Archive for September, 2009

Why Golden Paints rock my boat

Friday, September 18th, 2009

The latest issue of Golden Paint’s “Just Paint [PDF]” is out. I was going to skim, but the cover article “The Subtleties of Color” has the type content that delights me: it describes some of the physical and chemical properties that affect the experience of a paint’s color and how that paint’s color shifts when blended with white or a gel.

It’s fascinating to see how two pigments that seem so similar at full strength can look so different when blended.

Oh, and now there’s a YouTube Channel.

I know i have too many hobbies, but painting still remains a playground for me, a place where i can experiment and delight in color. I’ve no expectation that i’m going to produce anything anyone is going to admire. Having the resources of Golden to illustrate how the paint works keeps me from getting frustrated. Is it my skill? Or do i need to look for a paint with better tinting strength or more transparency or? And now i understand some more subtleties even more!

Rice Crackers: Experiment 1 & 2

Monday, September 7th, 2009

I found a recipe for rice crackers that intrigued me. I knew wheat crackers could be easy to fix, but had never quite gotten around to the trying them. (I had spent time looking for the gadgets that you can use to perforate the crackers as opposed to slicing them into small squares.)

Today i’ve made i made my first and second attempts at rice crackers. I have “commercial rice flour” from the bin at Whole foods. Is this mochiko*? No idea. I’ll assume not.

To scale down, i use 1/2 c flour to 1/2 c of tap-warmed water and then added some more flour and a bit of brown sugar. It remained more like a batter than a dough. Instead of steaming it, i microwaved for 1 min on high. The resulting dough was stiff and reminded me of fimo. I kneaded it a little and then rolled it out between wax paper, placed it on a lightly greased pizza pan & flipped (greasing both sides).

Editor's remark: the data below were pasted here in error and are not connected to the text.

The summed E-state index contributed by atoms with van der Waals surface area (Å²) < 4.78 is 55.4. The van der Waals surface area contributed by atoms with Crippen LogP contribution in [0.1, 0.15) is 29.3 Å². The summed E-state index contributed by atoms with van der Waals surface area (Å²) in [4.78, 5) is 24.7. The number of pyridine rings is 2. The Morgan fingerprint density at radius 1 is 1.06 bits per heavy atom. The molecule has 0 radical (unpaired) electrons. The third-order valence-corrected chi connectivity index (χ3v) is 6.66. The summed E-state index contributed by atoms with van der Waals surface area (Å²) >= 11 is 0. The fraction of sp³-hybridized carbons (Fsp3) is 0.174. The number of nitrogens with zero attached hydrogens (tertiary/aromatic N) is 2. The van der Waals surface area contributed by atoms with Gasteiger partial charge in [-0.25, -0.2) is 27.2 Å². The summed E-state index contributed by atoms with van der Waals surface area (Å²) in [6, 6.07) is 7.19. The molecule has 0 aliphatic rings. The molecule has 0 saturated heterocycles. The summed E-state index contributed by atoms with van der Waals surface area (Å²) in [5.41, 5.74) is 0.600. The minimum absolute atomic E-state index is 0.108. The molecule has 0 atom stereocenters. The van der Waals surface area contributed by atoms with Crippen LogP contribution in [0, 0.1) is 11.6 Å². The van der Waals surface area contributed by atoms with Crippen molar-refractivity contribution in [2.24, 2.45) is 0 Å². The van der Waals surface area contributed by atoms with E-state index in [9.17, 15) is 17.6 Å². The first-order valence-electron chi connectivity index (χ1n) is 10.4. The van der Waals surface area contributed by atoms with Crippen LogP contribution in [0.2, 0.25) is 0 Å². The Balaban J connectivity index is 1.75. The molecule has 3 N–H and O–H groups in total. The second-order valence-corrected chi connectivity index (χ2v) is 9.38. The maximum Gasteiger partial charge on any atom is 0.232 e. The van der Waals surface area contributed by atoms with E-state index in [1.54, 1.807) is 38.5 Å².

With a pizza cutter, i made squares, and then i seasoned with a variety of sweet (more brown sugar, cinnamon) and savory (salt, cracked pepper, powdered onion).

I cooked it in a preheated oven at 350° for ten minutes (compare to “dry outside on mats in the sun”). The thinner ones at the edge were a bit hard and crunchy, the middle were chewy. Undercooked. One could just see where they might begin to “blister” (think of surface of saltines).

Christine put the remainders of the samples back in at 450° for roughly ten minutes. They turned golden, but were still a little tough.

The second experiment 1/2c flour to 1/2c warm water which i left in a battery state and microwaved on high for 30 seconds. The remarkable thing was the clear ring of where the microwaves heated the batter at the greatest strength: this was stiff like the earlier batter. The remainder was more like a thickened cream of wheat. I mixed this up and had a much sticker dough to which i belatedly added a bit of brown sugar.

Once it was kneaded to a smooth consistency (using more rice flour to protect against the stickiness), i started flattening, spraying with canola oil, folding, and flattening again. I’m hoping for flaky inner layers where the sheets of rice flour are fried by the inner layers of oil.

I rolled out — which was easier with this softer doug — cut and seasoned, and baked at 450° F for 16 min.

If anything, it’s the hotter oven temperature that made for the more successful trial. I’m not sure the oil needed to be incorporated. They definitely satisfy a desire for a crunch, and can be comfortably salty/savory or sweet. The thinner they are, i think the crisper, although i wonder if my small oven just bakes more hot on the outside edges.

I will probably try these again.

* Mochiko flour is also known as sweet glutinous rice flour, sweet rice flour, or mochi flour. —